Facts About Woodward Point
First, Get Your Maps
If you haven’t already, pick your favorite map. Then come back here to learn more about what Woodward Point has to offer.
5 Facts About Foxes
- Male foxes are called dogs and female foxes are called vixens.
- Actually, foxes are more like cats than dogs. With vertically slanted pupils they have increased visibility in dim light and are nocturnal. They also climb trees and use their whiskers to navigate and stalk their prey!
- Fox families live in underground dens. Learn more about these incredible shelters, where vixens raise their young, in this video.
- They’re notoriously stinky! Glands at the base of their tails give off a strong, musty scent that lingers in the air.
- A fox can hear a watch ticking from 40 yards away (that’s about 50 big steps). They use their super hearing skills to help identify prey underground.
Seashells on this Seashore
Hermit crabs. Unlike true crabs, hermit crabs change shells as they grow, and they can commonly be found inhabiting the empty shells of periwinkles, whelks, and moon snails.
Green crabs. These crabs are invasive, which means they’re originally from elsewhere in the world and do harm to Maine native species like clams and lobsters. Get this: a single adult green crab can eat up to 50 mollusks (think clams, mussels, and oysters) in a day. They also destroy eelgrass beds and cause marshland erosion.
Blue mussels. These wild mussels can be harvested all year, but most fishing is in the winter when the quality of the meat is best.
European oysters. These are not Maine’s most common oyster (that claim to fame goes to the American or Eastern oyster). The European variety was introduced to Maine waters in the mid-twentieth century and developed self-sustaining populations in some parts of Midcoast Maine.
The Pretty Trout Lily
This is one of the most common spring ephemeral* wildflowers and it sure is sweet.
The trout lily is a perennial, which means the same plant will bloom every spring for at least three years. They’re usually part of sizable colonies, some of which can be as old as 300 years!
Want to learn more about this and other spring flowers? Check out this video made by MCHT land steward Amanda Devine.
*Isn’t that a nice word? It means lasting for a short time.
What's a bobolink?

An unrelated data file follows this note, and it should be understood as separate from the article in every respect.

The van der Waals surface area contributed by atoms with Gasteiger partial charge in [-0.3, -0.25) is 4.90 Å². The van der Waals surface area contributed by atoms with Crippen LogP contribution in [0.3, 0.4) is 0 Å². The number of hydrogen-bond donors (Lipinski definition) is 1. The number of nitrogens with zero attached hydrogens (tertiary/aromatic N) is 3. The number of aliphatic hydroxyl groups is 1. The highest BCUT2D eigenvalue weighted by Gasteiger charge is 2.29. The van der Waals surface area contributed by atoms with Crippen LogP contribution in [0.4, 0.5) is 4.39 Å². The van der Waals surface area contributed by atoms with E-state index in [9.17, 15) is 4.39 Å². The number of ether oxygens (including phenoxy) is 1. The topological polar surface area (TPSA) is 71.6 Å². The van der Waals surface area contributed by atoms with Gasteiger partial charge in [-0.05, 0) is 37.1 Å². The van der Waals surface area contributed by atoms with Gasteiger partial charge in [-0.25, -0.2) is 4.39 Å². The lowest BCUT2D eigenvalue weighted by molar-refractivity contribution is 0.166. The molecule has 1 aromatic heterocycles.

If you visit Woodward Point in the spring or early summer, you’re sure to see these remarkable songbirds swooping about and making their sharp pink call. At this time of year (breeding and nesting season for bobolinks), the males don black and white feathers and straw-colored caps on their heads before molting into less distinctive beige and brown coloring like their female counterparts.
Bobolinks build their nests in damp meadows and natural prairies with dense growth of grass, weeds, and a few low bushes—so they love Woodward Point! And we’re happy they choose to rest and nest here after their long annual journey to and from South America.
These birds are becoming increasingly rare, and their habitat is shrinking. To protect them on this preserve, we ask visitors to stick to the trails (you don’t want to disturb their nests!) and we refrain from haying the fields until after young bobolinks have fledged.
Clamming in Maine
Maine has over 2,000 middens, piles of leftover shells, which indicate that people in this area have been harvesting and eating shellfish like shrimp, crab, lobster, scallops, oysters, and mussels, for thousands of years. If ever you come across a midden in Maine, please don't touch!
Around 1,500 people make a living clamming today. These clam harvesters rely on access to the coast, and as shorefront properties change ownership, many are encountering “no trespassing” signs where they once worked. That’s the case in the Brunswick area, where a couple dozen access sites have dwindled down to two or three.
Up and down the coast, MCHT is working with harvesters to identify and protect key access sites.
Mind your Ps and Qs with Porcupines
Mind your Ps and Qs with Porcupines
The kind of porcupine you might run into at Woodward Point is a North American porcupine, which can have as many as 30,000 quills.
Ouch! They use these quills to protect themselves from predators (including your dog). Keep your distance!
They often shake to rattle their quills and warn potential predators to stay away. If that doesn't work, they may charge backwards into them!
Porcupines are technically rodents and they’re found on every continent but Antarctica.